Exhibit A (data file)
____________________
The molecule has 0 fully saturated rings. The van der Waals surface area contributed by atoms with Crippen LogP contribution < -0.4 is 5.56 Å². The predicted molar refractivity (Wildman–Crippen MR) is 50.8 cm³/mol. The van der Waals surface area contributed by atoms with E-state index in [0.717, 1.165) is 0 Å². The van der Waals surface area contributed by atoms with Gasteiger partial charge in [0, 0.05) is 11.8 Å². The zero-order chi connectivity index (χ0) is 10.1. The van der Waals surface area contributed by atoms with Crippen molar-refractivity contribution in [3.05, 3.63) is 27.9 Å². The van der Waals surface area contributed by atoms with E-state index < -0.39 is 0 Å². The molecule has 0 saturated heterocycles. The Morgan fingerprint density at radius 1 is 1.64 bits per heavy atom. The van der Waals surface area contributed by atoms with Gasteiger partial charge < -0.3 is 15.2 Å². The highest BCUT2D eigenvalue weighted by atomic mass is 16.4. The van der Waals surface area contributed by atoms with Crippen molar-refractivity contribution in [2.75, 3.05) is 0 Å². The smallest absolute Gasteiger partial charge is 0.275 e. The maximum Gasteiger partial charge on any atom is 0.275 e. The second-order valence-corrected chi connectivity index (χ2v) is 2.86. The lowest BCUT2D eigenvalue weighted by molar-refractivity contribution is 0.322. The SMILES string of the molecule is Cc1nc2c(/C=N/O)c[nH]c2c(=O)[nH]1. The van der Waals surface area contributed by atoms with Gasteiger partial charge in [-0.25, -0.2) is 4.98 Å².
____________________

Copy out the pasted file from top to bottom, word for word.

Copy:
The molecule has 0 fully saturated rings. The van der Waals surface area contributed by atoms with Crippen LogP contribution < -0.4 is 5.56 Å². The predicted molar refractivity (Wildman–Crippen MR) is 50.8 cm³/mol. The van der Waals surface area contributed by atoms with E-state index in [0.717, 1.165) is 0 Å². The van der Waals surface area contributed by atoms with Gasteiger partial charge in [0, 0.05) is 11.8 Å². The zero-order chi connectivity index (χ0) is 10.1. The van der Waals surface area contributed by atoms with Crippen molar-refractivity contribution in [3.05, 3.63) is 27.9 Å². The van der Waals surface area contributed by atoms with E-state index < -0.39 is 0 Å². The molecule has 0 saturated heterocycles. The Morgan fingerprint density at radius 1 is 1.64 bits per heavy atom. The van der Waals surface area contributed by atoms with Gasteiger partial charge < -0.3 is 15.2 Å². The highest BCUT2D eigenvalue weighted by atomic mass is 16.4. The van der Waals surface area contributed by atoms with Crippen molar-refractivity contribution in [2.75, 3.05) is 0 Å². The smallest absolute Gasteiger partial charge is 0.275 e. The maximum Gasteiger partial charge on any atom is 0.275 e. The second-order valence-corrected chi connectivity index (χ2v) is 2.86. The lowest BCUT2D eigenvalue weighted by molar-refractivity contribution is 0.322. The SMILES string of the molecule is Cc1nc2c(/C=N/O)c[nH]c2c(=O)[nH]1. The van der Waals surface area contributed by atoms with Gasteiger partial charge in [-0.25, -0.2) is 4.98 Å².